Reconstructions of the Interior of St. Peter's Basilica as Built by the Emperor Constantine

There is always a great deal of interest into possible insights into the look and feel of the original St, Peter's Basilica in Rome that was constructed under the Emperor Constantine. There are, of course, various reconstructions or the odd period first hand depiction which are well enough known, and we have shown a few of these in a previous article, What Sits Underneath St. Peter's Basilica in Rome, but I recently came across some additional reconstructions that seemed of interest to share to readers. 

In some ways there is little of surprise here; it is a classic Roman basilica as one would expect. However it is in some of the details shown in these that lay some of the particular interest. 

Of course, even these details, which are architecturally focused, still only give a vague insight into what it must have been like to enter the splendour of the Constantinian basilica when one considers some of the ornaments found within which are detailed in the Liber Pontificalis.

This includes ornaments such as:

 "...four brass candlesticks, 10 feet in height, overlaid with silver, with figures in silver of the acts of the apostles, weighing each 300 lbs. ...  a golden crown before the body, that is a chandelier, with 50 dolphins, which weighs 35 lbs.; 32 silver lamps in the body of the basilica, with dolphins, weighing each 10 lbs.; for the right of the basilica 30 silver lamps, weighing each 8 lbs. ; the altar itself of silver overlaid with gold..."

For these we will have to use our imaginations and in doing so we should not only imagine the beautiful and precious metalwork described, but also the living, warm flickering glow of the lamps which were so eloquently described by the fourth century Christian poet, Aurelius Prudentius Clemens, in his poem, Hymnus ad Incensum Lucernae, where he speaks of the atmosphere of these paleo-Christian churches:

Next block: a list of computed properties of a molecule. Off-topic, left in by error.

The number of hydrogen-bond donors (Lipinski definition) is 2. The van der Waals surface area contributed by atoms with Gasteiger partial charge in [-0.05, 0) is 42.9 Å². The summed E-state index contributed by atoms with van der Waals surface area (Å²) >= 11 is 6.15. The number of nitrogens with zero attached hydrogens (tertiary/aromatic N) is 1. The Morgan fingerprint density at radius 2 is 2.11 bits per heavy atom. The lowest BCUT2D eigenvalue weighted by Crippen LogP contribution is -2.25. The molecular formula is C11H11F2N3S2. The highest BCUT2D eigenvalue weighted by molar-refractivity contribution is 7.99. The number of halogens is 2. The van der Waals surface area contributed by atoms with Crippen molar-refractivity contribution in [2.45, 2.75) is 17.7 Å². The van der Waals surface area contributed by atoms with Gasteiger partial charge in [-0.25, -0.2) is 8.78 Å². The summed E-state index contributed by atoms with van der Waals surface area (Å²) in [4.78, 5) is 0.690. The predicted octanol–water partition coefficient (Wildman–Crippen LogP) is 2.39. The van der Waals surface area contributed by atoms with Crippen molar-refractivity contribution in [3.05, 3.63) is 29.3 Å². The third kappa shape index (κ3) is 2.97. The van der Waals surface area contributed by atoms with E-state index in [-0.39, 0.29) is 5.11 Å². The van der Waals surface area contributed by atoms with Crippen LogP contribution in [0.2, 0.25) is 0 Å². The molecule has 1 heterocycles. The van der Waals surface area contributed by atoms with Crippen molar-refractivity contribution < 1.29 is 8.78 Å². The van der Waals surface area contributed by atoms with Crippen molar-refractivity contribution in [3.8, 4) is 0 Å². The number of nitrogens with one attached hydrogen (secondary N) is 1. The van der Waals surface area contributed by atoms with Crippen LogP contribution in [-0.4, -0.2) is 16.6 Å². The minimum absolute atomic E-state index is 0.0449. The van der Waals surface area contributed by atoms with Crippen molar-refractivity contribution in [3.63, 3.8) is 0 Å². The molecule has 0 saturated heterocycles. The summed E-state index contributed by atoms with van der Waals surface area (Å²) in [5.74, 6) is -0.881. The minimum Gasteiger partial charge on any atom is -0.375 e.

Ceilings fretted with gold, gleam with brilliant light
Shed from pendulous lamps swaying on supple chains;
The flame fed by the oil languidly swims about,
Casting flickering rays through the translucent glass.

With all that in mind, here are some of the digital recreations I recently came across. The first shows the interior of the basilica taken from the nave, and here I would also cross reference you to the first image shown at the beginning of the post. Here we see the classical basilica form, lined by various coloured marble columns. Between these columns one can make out some of the aforementioned lamps. 

A closer view of the nave and altar with the confessio beneath:

This next illustration shows some of the marble detailing that may have been found on some of the outermost, interior walls.  

For those for whom this is a new subject, the following shows a reconstruction of the original exterior of the original Constantinan basilica of St. Peter's in Rome. 

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